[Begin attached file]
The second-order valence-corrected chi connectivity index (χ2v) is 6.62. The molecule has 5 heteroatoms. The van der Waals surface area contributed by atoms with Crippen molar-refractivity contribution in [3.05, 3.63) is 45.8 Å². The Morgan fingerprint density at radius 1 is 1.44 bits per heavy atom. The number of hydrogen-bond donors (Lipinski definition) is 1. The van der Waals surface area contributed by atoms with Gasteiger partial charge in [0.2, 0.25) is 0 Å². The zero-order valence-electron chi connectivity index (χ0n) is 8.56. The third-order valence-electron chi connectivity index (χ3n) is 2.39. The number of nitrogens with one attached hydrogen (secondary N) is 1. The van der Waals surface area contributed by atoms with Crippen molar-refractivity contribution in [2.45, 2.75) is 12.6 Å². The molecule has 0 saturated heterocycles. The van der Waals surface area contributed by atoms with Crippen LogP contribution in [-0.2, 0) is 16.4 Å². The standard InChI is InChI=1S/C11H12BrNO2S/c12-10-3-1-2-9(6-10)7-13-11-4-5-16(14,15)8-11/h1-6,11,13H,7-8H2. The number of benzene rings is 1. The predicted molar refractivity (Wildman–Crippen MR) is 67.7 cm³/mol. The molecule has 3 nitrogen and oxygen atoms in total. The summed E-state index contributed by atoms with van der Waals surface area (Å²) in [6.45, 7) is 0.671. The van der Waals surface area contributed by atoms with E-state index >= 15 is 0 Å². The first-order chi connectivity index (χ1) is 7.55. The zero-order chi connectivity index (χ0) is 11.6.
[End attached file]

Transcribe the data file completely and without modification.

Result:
The second-order valence-corrected chi connectivity index (χ2v) is 6.62. The molecule has 5 heteroatoms. The van der Waals surface area contributed by atoms with Crippen molar-refractivity contribution in [3.05, 3.63) is 45.8 Å². The Morgan fingerprint density at radius 1 is 1.44 bits per heavy atom. The number of hydrogen-bond donors (Lipinski definition) is 1. The van der Waals surface area contributed by atoms with Gasteiger partial charge in [0.2, 0.25) is 0 Å². The zero-order valence-electron chi connectivity index (χ0n) is 8.56. The third-order valence-electron chi connectivity index (χ3n) is 2.39. The number of nitrogens with one attached hydrogen (secondary N) is 1. The van der Waals surface area contributed by atoms with Crippen molar-refractivity contribution in [2.45, 2.75) is 12.6 Å². The molecule has 0 saturated heterocycles. The van der Waals surface area contributed by atoms with Crippen LogP contribution in [-0.2, 0) is 16.4 Å². The standard InChI is InChI=1S/C11H12BrNO2S/c12-10-3-1-2-9(6-10)7-13-11-4-5-16(14,15)8-11/h1-6,11,13H,7-8H2. The number of benzene rings is 1. The predicted molar refractivity (Wildman–Crippen MR) is 67.7 cm³/mol. The molecule has 3 nitrogen and oxygen atoms in total. The summed E-state index contributed by atoms with van der Waals surface area (Å²) in [6.45, 7) is 0.671. The van der Waals surface area contributed by atoms with E-state index >= 15 is 0 Å². The first-order chi connectivity index (χ1) is 7.55. The zero-order chi connectivity index (χ0) is 11.6.